Day one of the annual event for all things within the collaboration and communication world. Evidently, this is the equivalent of Apple’s key note speeches for features and roadmaps of both the technology and organisations within the industry. The hustle and bustle of industry experts getting to grips with solutions lost replicates what you would expect down Wall Street in its prime. The varying cultures and approach to obtaining what they desire represents the global demand for solutions to communicate on a global scale. What is yet to be seen is whether this is an enterprise demand at the very highest level or whether this trickles down to the smaller organisations and even the one man bands. Day one is the focus of WebRTC, an ever increasingly important technology. WebRTC has the potential of being the core of collaboration and unified communications, so long as the relevant barriers are removed.
So here are what felt were the key takeaways from Enterprise connect this year:
It is evident the industry is still learning how a bowser-based communication tool can be instant with no downloads or system requirements. Organisations are still stressing within their marketing how their solution removes these barriers. This points to one thing, the mass market still is not aware communication solutions can be instant. The Skype legacy is still sitting within the backs of the minds of communication professionals who feel the only way to communicate is by downloading a piece of software.
Is there a unified product direction within the industry?
Contradicting this approach was the mention of the customer pull for cloud based solutions are pulled by customers. Organisations are seemingly no longer attempting to push collaboration and unified communications into the industry.
Security and reliability are being noted as the two major things for the user adoption of solutions. The second level of importance is on messaging and making sure messaging long with video is a uniformed experience across all devices. This may
Some mentions of the UC being embedded into the existing service, whether that be through an API talking between the two solutions or being directly embedded into the existing service. However, these talks seemed some what restricted in terms of how communications could embed inside an existing service.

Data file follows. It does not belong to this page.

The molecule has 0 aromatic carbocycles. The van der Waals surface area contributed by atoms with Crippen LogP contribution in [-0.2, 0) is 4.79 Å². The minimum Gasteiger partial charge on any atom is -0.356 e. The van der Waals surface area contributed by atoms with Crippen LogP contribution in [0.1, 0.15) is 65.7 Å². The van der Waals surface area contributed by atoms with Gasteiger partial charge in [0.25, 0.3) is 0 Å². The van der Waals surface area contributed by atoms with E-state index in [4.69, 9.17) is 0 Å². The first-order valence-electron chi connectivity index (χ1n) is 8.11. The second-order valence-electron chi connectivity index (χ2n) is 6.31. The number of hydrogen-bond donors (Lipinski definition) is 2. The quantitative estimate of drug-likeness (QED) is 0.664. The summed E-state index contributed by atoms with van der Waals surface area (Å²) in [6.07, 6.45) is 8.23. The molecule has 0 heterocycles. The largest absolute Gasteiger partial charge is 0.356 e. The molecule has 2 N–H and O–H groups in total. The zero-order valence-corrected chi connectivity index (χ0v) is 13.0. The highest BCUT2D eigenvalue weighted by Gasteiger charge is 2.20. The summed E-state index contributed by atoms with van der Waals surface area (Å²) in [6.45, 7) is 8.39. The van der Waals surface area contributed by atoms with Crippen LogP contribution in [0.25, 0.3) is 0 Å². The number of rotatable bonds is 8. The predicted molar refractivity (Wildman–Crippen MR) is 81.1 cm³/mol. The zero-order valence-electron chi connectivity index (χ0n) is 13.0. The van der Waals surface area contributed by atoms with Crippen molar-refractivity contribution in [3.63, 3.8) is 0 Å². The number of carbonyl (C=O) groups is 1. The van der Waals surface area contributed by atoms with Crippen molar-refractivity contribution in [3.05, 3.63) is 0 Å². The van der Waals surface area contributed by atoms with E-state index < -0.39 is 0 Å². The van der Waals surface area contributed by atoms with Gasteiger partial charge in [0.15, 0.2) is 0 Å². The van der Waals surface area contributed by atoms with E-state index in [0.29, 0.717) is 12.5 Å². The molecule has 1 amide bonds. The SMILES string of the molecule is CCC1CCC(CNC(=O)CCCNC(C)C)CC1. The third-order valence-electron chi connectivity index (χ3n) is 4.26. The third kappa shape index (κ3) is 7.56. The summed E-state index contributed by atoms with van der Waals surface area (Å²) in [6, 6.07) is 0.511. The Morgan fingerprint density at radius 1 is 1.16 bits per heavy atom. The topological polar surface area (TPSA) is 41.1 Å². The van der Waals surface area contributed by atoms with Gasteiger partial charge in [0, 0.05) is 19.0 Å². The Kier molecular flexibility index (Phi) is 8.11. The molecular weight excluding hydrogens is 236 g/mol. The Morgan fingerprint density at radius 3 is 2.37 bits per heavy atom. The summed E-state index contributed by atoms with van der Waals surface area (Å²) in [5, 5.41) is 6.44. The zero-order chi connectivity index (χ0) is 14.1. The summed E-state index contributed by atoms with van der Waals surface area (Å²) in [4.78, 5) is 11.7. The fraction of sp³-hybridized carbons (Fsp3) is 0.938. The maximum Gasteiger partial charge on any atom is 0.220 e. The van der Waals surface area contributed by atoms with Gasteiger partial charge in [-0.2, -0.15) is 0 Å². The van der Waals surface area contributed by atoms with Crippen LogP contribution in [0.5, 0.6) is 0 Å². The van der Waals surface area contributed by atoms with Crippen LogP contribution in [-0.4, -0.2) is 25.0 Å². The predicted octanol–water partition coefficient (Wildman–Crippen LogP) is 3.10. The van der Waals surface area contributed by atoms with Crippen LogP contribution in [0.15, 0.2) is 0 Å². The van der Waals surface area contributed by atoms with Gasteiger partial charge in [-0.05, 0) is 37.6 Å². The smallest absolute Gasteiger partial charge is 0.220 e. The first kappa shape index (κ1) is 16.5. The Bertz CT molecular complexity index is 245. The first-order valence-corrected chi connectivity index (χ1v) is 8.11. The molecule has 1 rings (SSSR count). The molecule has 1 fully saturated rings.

What does this mean for the enterprise and their staffing?
It means a change in the way in which organisation talk with their employees and how their employees collaborate with their colleagues. The first day of Enterprise Connect has taught us how the cloud is growing in importance, evolving the way in which employees communicate within the organisation.
Day one of a three day visit from Drum has been concluded. The focus of WebRTC is evident and the importance being placed on this technology for the UC and collaboration to be effective. We can only wonder how long it will be until an umbrella is created ‘browser-based’ or ‘real-time’ encompassing WebRTC, ORTC and inevitably Apples version. It may be some time until his happens, WebRTC hasn’t even been standardised yet and organisation can potentially be pulled into two different directions with the appearance of ORTC. But like all buzz generating technologies, there comes a time where it is no longer a buzz and is just the norm and known as something other than its original technical name. Skype for Business, owned by Microsoft,